The purpose of this study is to examine if a correlation exists between findings from brain
imaging studies of the status of the dopamine system in the brain using DaTscan and SPECT
imaging, clinical symptoms of Parkinson's disease, and changes in the structure of the retina
as detected by optical coherence tomography (OCT) in recently diagnosed and more advanced
Parkinson's disease patients.
1. Willing and able to give informed consent.
2. Between the ages of 50-80 years old.
3. Male or female with idiopathic PD who fulfill UK PD Society brain bank criteria for
diagnosis of Parkinson's disease.
4. Early stage subjects will need to have Unified Parkinson's Disease Rating Scale
(UPDRS) motor scores of < 10, be within 3 years of diagnosis, and not requiring
5. Later stage subjects will need to have Unified Parkinson's Disease Rating Scale motor
scores of > 20 and be > 5 years from diagnosis
6. If female, one of the following three scenarios must apply:
- at least two years post-menopausal
- surgically sterile
- negative urine pregnancy test, and following a reliable method of birth control
(oral contraceptive, intrauterine device, contraceptive implant, barrier, or
abstinence) for at least two months prior to entry, and agreeing both to follow a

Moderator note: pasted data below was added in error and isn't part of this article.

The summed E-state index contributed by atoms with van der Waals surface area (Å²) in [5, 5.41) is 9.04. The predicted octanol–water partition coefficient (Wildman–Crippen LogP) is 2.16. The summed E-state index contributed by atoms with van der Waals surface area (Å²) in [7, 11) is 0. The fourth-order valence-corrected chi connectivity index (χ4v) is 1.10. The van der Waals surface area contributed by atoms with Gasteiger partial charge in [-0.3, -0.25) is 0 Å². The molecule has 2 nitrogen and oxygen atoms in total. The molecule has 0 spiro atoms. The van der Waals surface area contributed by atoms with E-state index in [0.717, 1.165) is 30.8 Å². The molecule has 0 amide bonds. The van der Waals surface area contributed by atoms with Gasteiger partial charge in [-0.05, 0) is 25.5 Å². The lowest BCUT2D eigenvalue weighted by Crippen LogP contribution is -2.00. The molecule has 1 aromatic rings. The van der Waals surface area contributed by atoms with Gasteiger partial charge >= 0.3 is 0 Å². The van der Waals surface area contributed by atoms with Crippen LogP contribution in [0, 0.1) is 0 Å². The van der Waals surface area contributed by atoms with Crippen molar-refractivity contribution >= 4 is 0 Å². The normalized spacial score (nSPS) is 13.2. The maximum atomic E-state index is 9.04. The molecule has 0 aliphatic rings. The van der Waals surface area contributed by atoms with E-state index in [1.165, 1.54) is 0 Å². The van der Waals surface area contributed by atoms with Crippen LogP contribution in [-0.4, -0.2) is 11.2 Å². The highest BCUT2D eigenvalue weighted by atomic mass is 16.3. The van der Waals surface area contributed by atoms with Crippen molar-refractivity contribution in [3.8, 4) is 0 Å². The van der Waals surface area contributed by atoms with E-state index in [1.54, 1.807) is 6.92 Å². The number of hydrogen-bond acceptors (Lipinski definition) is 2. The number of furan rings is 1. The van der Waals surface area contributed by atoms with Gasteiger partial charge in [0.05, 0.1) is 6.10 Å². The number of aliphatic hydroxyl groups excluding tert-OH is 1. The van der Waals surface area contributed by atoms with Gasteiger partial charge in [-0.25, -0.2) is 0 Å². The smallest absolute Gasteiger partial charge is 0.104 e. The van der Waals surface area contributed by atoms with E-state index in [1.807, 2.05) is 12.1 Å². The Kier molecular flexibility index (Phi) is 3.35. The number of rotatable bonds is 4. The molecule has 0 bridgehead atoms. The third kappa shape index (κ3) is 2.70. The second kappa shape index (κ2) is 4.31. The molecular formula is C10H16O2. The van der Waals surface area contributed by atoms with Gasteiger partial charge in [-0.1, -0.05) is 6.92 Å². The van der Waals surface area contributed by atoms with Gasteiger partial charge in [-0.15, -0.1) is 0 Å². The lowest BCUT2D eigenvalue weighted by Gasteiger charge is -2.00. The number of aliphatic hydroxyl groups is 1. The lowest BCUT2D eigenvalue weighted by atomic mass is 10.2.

reliable method of birth control, and (if relevant) to desist from breast feeding
during, and for two weeks following tracer administration.
1. Abrupt onset of Parkinsonism
2. 'Other Parkinson-like syndromes (e.g. progressive supranuclear palsy, multiple system
3. Any condition that would preclude successful completion of SPECT scanning
4. Use of anti-coagulant therapy
5. Any clinically significant eye disease that would complicate interpretation of OCT
6. Use of any drugs that would alter or interfere with tracer binding for SPECT imaging
studies (ex., cocaine, amphetamines, methylphenidate, ephedrine, phentermine,
bupropion, fentanyl, selective serotonin reuptake inhibitors).
7. Known sensitivity to the imaging agent or to Lugol's solution or to potassium
8. History or presence of severe renal disease.